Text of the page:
Tiepolo and the Pictorial Intelligence
The Glory of Venice: Art in the Eighteenth Century National Gallery of Art, Washington, DC; Palazzo Rezzonico, Venice
The publication of a book on Giovanni Battista Tiepolo by Svetlana Alpers and Michael Baxandall, two of the most stimulating contemporary writers on the history of art, was unexpected. Alpers, known mainly for her work on Dutch and Flemish painting, has consistently sought an alternative to the way in which “the study of art and its history has been determined by the art of Italy and its study.”1 The results have been illuminating, most recently in her Rembrandt’s Enterprise: The Studio and the Market.2 Baxandall began no less probingly with two brief but now classic studies on Florentine painting of the fourteenth and fifteenth centuries, then went on to publish a brilliant account of the Limewood sculptors of Renaissance Germany, followed by Patterns of Intention,3 an inquiry into the goals that artists set themselves or that were set for them by their public. Both authors teach at the lively—some would say trendy—department of the history of art at Berkeley. In their new book they tackle problems of wider relevance for an understanding of art, and not simply its history, than their provocatively untrendy subject might sug-gest. Neither has been a member of the clique of scholars specializing in Venetian art of the eighteenth century—and their book is all the better for it.
Tiepolo (1696—1770) was one of the most accomplished artists working anywhere in Europe in the mid-eighteenth century, unsurpassed as a painter in oils, unequaled as a painter in fresco, a superbly self-confident draftsman, and a master of etching. Alpers and Baxandall remark that he is “not a difficult painter. He is accessible and easy to like.” Yet at least one critic of their book found him easier to dislike, resurrecting well-worn Romantic objections—lack of sincerity and originality, theatricality, willingness to execute paintings “tailored to architectural settings,” which could be said of most other mural painters from Giotto to Ingres.4 He was compared unfavorably with Paolo Veronese on one side and Goya on the other.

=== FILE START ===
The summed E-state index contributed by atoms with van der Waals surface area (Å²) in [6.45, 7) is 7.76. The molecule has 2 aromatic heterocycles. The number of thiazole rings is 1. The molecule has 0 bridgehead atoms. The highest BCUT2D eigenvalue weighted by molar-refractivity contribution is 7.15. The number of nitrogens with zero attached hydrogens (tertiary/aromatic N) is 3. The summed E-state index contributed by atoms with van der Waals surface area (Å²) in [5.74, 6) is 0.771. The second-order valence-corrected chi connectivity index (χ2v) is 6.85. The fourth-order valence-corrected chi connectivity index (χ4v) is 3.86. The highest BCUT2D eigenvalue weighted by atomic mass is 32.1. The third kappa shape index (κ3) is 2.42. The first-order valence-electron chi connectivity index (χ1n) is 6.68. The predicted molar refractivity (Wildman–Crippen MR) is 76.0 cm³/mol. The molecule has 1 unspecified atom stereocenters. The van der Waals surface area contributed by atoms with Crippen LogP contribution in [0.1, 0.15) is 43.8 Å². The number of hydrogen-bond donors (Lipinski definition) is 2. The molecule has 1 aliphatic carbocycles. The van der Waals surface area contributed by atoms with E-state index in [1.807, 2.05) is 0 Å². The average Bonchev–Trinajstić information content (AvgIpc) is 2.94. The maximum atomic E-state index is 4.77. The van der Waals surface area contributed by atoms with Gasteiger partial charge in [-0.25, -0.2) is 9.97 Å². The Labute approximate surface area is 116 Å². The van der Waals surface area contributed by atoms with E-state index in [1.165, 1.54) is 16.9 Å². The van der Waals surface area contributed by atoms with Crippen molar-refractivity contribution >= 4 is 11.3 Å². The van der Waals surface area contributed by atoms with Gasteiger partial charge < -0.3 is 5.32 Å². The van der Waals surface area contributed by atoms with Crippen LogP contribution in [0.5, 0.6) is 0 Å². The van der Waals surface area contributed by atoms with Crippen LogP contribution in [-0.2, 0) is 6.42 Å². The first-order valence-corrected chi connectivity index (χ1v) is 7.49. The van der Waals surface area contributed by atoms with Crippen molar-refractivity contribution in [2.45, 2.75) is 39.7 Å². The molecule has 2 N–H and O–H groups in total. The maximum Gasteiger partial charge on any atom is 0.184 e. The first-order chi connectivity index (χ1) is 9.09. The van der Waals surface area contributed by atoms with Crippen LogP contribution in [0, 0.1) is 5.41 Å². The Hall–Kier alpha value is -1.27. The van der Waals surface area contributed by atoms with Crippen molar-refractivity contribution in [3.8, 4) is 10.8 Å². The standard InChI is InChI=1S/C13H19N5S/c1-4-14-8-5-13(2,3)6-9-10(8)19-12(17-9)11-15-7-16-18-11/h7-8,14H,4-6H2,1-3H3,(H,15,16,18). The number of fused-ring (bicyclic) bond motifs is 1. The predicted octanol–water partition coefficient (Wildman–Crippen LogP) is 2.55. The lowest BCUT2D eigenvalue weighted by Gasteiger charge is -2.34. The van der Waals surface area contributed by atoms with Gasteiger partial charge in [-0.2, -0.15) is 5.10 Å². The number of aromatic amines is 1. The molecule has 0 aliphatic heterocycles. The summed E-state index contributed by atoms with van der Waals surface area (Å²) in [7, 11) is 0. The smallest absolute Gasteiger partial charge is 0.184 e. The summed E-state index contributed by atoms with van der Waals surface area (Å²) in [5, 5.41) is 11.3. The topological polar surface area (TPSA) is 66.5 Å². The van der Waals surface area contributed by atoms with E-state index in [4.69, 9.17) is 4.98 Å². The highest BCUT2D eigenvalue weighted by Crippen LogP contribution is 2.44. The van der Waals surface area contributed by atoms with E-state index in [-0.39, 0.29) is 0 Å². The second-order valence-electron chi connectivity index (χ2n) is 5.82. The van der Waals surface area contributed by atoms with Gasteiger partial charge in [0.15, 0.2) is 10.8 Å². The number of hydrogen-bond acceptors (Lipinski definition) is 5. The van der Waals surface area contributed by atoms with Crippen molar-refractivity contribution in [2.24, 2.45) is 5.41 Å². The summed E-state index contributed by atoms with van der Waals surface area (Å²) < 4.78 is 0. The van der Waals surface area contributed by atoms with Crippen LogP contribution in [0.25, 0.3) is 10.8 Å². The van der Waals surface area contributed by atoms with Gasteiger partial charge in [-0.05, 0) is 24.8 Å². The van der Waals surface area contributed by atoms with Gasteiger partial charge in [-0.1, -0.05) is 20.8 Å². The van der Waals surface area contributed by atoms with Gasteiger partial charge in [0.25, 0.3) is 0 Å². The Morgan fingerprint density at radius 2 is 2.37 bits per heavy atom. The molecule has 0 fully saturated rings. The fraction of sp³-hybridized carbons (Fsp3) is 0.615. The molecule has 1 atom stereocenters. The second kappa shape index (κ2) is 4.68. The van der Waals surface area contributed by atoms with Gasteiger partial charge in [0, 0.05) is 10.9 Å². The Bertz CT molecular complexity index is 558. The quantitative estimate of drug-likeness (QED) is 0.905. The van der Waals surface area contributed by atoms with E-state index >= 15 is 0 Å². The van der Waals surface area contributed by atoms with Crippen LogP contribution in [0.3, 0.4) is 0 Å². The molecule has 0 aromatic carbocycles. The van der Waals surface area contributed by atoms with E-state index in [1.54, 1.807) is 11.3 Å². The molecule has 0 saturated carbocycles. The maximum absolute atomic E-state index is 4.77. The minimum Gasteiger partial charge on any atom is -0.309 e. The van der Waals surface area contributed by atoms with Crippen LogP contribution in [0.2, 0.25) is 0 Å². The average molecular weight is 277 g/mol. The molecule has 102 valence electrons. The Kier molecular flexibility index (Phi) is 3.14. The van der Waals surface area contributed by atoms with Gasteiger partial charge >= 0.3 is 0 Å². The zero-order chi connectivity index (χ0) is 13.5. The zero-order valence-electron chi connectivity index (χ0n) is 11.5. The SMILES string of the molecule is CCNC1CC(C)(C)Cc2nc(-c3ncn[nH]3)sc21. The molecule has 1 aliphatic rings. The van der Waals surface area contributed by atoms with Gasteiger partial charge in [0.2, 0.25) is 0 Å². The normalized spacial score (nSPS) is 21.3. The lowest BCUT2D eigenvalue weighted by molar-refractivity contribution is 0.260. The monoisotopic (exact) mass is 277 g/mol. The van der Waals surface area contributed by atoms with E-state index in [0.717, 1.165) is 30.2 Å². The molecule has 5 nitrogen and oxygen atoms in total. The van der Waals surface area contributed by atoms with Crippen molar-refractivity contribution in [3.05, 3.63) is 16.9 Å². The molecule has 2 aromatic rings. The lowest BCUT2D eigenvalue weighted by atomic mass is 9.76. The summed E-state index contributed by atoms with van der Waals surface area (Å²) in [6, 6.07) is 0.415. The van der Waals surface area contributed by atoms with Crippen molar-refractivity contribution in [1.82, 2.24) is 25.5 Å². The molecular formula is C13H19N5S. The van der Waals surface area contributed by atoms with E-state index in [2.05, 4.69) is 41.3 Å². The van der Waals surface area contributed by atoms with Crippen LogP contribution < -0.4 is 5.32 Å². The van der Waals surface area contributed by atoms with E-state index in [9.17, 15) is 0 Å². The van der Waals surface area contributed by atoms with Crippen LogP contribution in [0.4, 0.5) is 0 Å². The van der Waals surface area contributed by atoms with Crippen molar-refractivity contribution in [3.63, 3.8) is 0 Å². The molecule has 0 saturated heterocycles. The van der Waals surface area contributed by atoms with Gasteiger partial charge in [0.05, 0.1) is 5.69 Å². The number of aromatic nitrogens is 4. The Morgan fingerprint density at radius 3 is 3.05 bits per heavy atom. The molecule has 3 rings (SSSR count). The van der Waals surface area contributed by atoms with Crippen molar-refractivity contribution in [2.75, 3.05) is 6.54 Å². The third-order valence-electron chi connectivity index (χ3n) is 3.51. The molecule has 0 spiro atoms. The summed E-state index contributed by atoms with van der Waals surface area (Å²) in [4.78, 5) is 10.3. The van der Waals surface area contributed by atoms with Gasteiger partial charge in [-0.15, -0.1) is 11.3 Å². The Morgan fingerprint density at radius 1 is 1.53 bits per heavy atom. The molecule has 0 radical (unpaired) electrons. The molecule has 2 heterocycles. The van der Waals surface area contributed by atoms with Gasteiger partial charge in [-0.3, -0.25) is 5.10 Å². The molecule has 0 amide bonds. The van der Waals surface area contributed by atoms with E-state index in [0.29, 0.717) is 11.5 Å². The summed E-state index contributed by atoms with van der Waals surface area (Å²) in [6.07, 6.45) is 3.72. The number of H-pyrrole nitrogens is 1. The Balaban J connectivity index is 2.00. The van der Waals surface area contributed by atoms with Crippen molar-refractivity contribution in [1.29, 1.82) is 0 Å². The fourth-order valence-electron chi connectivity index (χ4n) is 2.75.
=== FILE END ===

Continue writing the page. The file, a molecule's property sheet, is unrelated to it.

Similarly the recent exhibition The Glory of Venice, which included some of Tiepolo’s finest works on canvas and paper though necessarily none in fresco, as well as numerous paintings by his contemporaries, had a rather cool reception when it opened in London and then at the National Gallery in Washington.5 The title brought to mind the famous sonnet in which Wordsworth lamented how Venice had seen her glories fade, her titles vanish, and her strength decay. The notion that by the eighteenth century Venetian culture was moribund has colored attitudes to its art. Seeking something to praise, critics seized on an aside by the late Rodolfo Pallucchini, about Giovanni Battista Piazzetta having been “the Courbet of eighteenth-century Venice.”
Tiepolo was certainly the last Venetian painter of international renown, although he died more than a quarter of a century before the fall of the Serene Republic. Even in its last years, however, the arts were not so much dying as evolving yet another self-transformation, with Venetian patrons continuing to…
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